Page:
Value enjoys return to the spotlight in Wide Moat form

Brandon Rakszawski, VanEck

Value investing is under the spotlight already this year, having spent some five to 10 years in the doldrums, outshone by its glamorous growth cousin. Brandon Rakszawski (pictured), Senior ETF Product Manager at VanEck, has noted that November 2020 saw the Morningstar Wide Moat Focus Index come back strongly relative to the S&P 500 Index to erase a good portion of its 2020 relative underperformance. 

This was an interesting rebound as every one of the top 10 performing stocks in the Index in November were classified as either value or core stocks by Morningstar on November 30, Rakszawski says.

The Index posted a 15.01 per cent return for the month of November, versus 10.95 per cent for the S&P 500.

“We don’t offer typical value focused strategies at VanEck,” Rakszawski says. “We tend to focus on strategies that consider valuations but are not limited to pure value-oriented securities.”

The Morningstar Wide Moat Index is focused on valuations, not quite specifically value as a factor, looking at attractively priced companies with sustainable competitive advantages.

“We have seen a bit of a comeback of value-oriented stocks as of late,” Rakszawski says. “It’s a unique dynamic that we haven’t seen for a while.”

He defines the wide moat strategy as a US equity strategy that is agnostic to style but heavily focused on valuations. “It’s a way to look at identifying companies that appear undervalued and have the potential to reach their full market potential. It is unique in that it combines great companies with competitive advantages but also identifies which of those are undervalued. Traditional value metrics don’t necessarily come into play because this strategy is considering Morningstar’s forecasted future cash flow.”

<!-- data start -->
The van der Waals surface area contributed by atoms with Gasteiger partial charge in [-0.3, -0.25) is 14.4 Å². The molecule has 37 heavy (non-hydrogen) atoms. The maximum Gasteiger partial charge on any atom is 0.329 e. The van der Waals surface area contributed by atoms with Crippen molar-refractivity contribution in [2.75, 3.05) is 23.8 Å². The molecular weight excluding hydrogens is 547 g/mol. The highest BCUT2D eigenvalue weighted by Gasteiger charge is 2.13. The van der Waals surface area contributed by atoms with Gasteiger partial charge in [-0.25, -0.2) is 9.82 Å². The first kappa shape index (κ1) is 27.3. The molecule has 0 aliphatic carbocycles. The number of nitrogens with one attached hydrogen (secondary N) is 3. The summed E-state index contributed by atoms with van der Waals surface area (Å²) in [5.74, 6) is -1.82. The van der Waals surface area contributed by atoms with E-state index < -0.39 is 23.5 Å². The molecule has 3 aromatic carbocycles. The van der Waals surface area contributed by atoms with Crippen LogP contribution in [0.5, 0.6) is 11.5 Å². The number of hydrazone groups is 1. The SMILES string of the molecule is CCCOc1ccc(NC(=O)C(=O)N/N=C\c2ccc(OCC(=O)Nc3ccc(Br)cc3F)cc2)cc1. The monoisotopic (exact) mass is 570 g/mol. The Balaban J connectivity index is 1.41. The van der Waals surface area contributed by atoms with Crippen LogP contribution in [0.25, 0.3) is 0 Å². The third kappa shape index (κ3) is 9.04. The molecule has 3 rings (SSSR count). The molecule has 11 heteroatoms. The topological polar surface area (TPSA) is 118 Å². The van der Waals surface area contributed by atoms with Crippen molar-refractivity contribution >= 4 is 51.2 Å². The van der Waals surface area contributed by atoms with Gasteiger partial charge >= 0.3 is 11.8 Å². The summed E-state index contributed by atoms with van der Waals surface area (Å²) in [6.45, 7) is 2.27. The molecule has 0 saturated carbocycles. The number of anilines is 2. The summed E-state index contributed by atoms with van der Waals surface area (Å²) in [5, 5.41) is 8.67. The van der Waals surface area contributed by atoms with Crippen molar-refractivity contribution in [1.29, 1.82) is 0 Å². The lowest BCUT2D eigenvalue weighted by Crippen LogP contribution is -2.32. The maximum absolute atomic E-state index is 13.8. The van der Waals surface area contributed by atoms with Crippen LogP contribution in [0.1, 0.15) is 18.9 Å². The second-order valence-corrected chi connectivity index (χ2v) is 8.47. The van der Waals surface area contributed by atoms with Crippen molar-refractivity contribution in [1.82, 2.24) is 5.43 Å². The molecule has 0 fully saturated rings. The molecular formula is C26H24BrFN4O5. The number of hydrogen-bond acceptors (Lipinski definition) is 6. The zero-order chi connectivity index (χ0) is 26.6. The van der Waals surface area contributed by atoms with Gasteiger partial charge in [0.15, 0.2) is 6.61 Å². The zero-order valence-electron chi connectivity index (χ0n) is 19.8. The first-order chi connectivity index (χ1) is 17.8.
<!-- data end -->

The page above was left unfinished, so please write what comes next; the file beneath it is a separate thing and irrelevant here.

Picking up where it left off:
Raksawski writes that a large portion of underperformance in 2020 was driven by poor relative returns in the summer months following the index’s shift toward oversold core and value-oriented stocks. 

“Those moves were finally rewarded in November, after the US presidential election, as value stocks began to starkly outpace growth-oriented stocks.”

A consistent theme of the last several years for the Index has been an underweight to tech stocks but tech was actually the strongest contributor to the Index’s November return. Four of the top 10 contributors to the Index performance came from the tech sector, from tech stocks that aren’t necessarily discussed at length on cable financial news each day, Rakszawski notes.

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